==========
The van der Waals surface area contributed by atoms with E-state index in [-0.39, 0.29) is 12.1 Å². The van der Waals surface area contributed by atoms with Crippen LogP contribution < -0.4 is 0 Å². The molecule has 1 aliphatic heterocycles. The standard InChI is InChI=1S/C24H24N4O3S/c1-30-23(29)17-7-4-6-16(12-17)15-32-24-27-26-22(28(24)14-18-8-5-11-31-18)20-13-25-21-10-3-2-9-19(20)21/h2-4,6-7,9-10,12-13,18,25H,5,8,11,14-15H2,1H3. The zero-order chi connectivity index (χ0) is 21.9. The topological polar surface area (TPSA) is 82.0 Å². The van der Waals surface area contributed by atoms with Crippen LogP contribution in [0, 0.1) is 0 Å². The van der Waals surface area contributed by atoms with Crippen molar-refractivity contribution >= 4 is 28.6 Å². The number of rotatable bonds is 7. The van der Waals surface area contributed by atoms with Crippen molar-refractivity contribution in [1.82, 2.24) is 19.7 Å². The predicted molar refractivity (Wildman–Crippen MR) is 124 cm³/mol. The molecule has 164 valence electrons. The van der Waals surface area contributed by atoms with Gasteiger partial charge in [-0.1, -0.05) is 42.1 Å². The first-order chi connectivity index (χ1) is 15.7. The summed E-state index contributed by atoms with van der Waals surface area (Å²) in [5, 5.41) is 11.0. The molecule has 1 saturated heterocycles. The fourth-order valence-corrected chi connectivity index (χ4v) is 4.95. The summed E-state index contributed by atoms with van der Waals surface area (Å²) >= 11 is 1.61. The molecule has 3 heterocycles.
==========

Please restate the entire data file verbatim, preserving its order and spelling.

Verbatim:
The van der Waals surface area contributed by atoms with E-state index in [-0.39, 0.29) is 12.1 Å². The van der Waals surface area contributed by atoms with Crippen LogP contribution < -0.4 is 0 Å². The molecule has 1 aliphatic heterocycles. The standard InChI is InChI=1S/C24H24N4O3S/c1-30-23(29)17-7-4-6-16(12-17)15-32-24-27-26-22(28(24)14-18-8-5-11-31-18)20-13-25-21-10-3-2-9-19(20)21/h2-4,6-7,9-10,12-13,18,25H,5,8,11,14-15H2,1H3. The zero-order chi connectivity index (χ0) is 21.9. The topological polar surface area (TPSA) is 82.0 Å². The van der Waals surface area contributed by atoms with Crippen LogP contribution in [0, 0.1) is 0 Å². The van der Waals surface area contributed by atoms with Crippen molar-refractivity contribution >= 4 is 28.6 Å². The number of rotatable bonds is 7. The van der Waals surface area contributed by atoms with Crippen molar-refractivity contribution in [1.82, 2.24) is 19.7 Å². The predicted molar refractivity (Wildman–Crippen MR) is 124 cm³/mol. The molecule has 164 valence electrons. The van der Waals surface area contributed by atoms with Gasteiger partial charge in [-0.1, -0.05) is 42.1 Å². The first-order chi connectivity index (χ1) is 15.7. The summed E-state index contributed by atoms with van der Waals surface area (Å²) in [5, 5.41) is 11.0. The molecule has 1 saturated heterocycles. The fourth-order valence-corrected chi connectivity index (χ4v) is 4.95. The summed E-state index contributed by atoms with van der Waals surface area (Å²) >= 11 is 1.61. The molecule has 3 heterocycles.